Fibonacci Price Projections
What is it?
Fibonacci price projections is another support and resistance indicator that uses Fibonacci ratios to analyze price movements and identify potential support and resistance levels. It however differs from Fibonacci price retracements and Fibonacci price extensions in that it performs a proportional study of the current price swing in relation to a previous swing in the same direction. As with other Fibonacci studies, the proportions used in Fibonacci projection studies are based on the mathematical relationships, expressed as ratios, between the numbers in the Fibonacci summation series.
Some charting applications have this tool labeled as Fibonacci Expansions.
How is it calculated?
As with other Fibonacci studies, the key Fibonacci projection levels are found by performing mathematical operations on the numbers in the Fibonacci summation series, and on the results of those operations. The same levels used in Fibonacci price extensions are used in Fibonacci projections:
- The first ratio of 161.8%, which is the "golden ratio" or the "golden mean", is found by dividing a number in the sequence by the number that precedes it. For example: 21 ÷ 13 = 1.6154, 34 ÷ 21 = 1.6190 and 55 ÷ 34 = 1.6176.
- The 261.8% ratio is found by dividing a number in the sequence by the number that appears two places before it. For example: 34 ÷ 13 = 2.425, 55 ÷ 21 = 2.619 and 144 ÷ 55 = 2.61818. It is also the square of 1.618 (1.618 x 1.618 = 2.618).
- The 423.6% ratio is found by dividing a number in the sequence by the number that appears three places before it. For example: 55 ÷ 13 = 4.2308, 89 ÷ 21 = 4.2381 and 144 ÷ 34 = 4.2353. It is also the sum of 1.618 and 2.618 (1.618 + 2.618 = 4.236).
- In addition to these three ratios, the 127.2% extension level is also used. This level is the square root of 1.618 (√1.618 = 1.272).
- Some traders also use the 61.8% Fibonacci ratio, which is the inverse of the 161.8% ratio.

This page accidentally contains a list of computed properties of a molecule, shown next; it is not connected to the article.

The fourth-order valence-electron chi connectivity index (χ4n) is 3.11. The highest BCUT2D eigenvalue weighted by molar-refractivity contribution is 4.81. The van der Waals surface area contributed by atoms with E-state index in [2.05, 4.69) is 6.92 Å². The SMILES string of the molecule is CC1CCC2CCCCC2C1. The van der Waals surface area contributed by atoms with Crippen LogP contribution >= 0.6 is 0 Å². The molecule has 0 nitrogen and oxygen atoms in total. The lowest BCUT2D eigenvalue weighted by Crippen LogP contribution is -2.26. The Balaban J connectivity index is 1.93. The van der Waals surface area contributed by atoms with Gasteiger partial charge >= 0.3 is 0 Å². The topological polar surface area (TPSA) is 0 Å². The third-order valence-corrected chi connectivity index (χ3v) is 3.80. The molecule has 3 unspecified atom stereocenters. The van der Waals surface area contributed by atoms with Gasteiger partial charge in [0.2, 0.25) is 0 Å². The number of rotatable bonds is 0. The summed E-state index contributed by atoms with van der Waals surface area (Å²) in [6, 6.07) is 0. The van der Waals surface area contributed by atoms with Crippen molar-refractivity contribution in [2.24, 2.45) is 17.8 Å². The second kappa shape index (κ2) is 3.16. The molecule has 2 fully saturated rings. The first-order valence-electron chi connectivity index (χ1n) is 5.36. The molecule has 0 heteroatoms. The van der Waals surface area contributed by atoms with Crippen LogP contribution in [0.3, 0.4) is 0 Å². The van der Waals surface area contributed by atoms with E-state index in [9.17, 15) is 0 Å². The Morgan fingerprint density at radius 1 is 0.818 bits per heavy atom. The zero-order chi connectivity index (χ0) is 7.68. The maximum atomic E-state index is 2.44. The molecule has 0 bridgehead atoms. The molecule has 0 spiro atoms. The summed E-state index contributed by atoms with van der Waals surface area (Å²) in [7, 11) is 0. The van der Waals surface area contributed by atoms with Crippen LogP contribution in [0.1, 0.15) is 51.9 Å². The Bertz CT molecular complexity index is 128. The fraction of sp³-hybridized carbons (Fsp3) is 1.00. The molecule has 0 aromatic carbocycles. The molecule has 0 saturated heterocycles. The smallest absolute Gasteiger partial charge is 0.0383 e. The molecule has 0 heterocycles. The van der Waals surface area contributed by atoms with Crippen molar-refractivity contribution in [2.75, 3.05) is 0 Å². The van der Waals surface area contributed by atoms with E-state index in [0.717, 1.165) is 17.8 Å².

How is it used?
The application of Fibonacci projections differ from other studies in that two price waves are required: an initial wave and a completed wave in the counter direction. The Fibonacci price projection is then projected from the end of the counter trend move.
When using Fibonacci projections, the technical analyst waits for the market to turn and then applies the Fibonacci projection ratios on the price wave that preceded the last movement. This study is then projected from the end of the last price swing. This requires three points: a previous swing high and swing low followed by another swing high in a down trend, or a previous swing low and swing high followed by another swing low in an uptrend. The Fibonacci ratios are applied to the swing high to swing low in a down trend and projected from the next swing high, or from the swing low to swing high in an uptrend and projected from the next swing low. Horizontal lines are then drawn at these levels and are used a possible support or resistance levels.
Multiple Fibonacci projections can also be drawn by applying the Fibonacci ratios to different price waves in the same direction and projecting those studies to the start of a price movement in the direction. This creates multiple levels with areas were two or more Fibonacci levels are in close proximity being more significant.
The following chart shows a Fibonacci Price Projection on daily chart of the GBP/USD. The initial price study is taken from the swing low made on August 2, 2013 to the swing high made on August 21, 2013. The resulting levels are then projected to the next swing low that was made on August 28, 2013. Notice how the subsequent rally has already met resistance twice at the 127.2% projection level. This may have been a good level to take profit.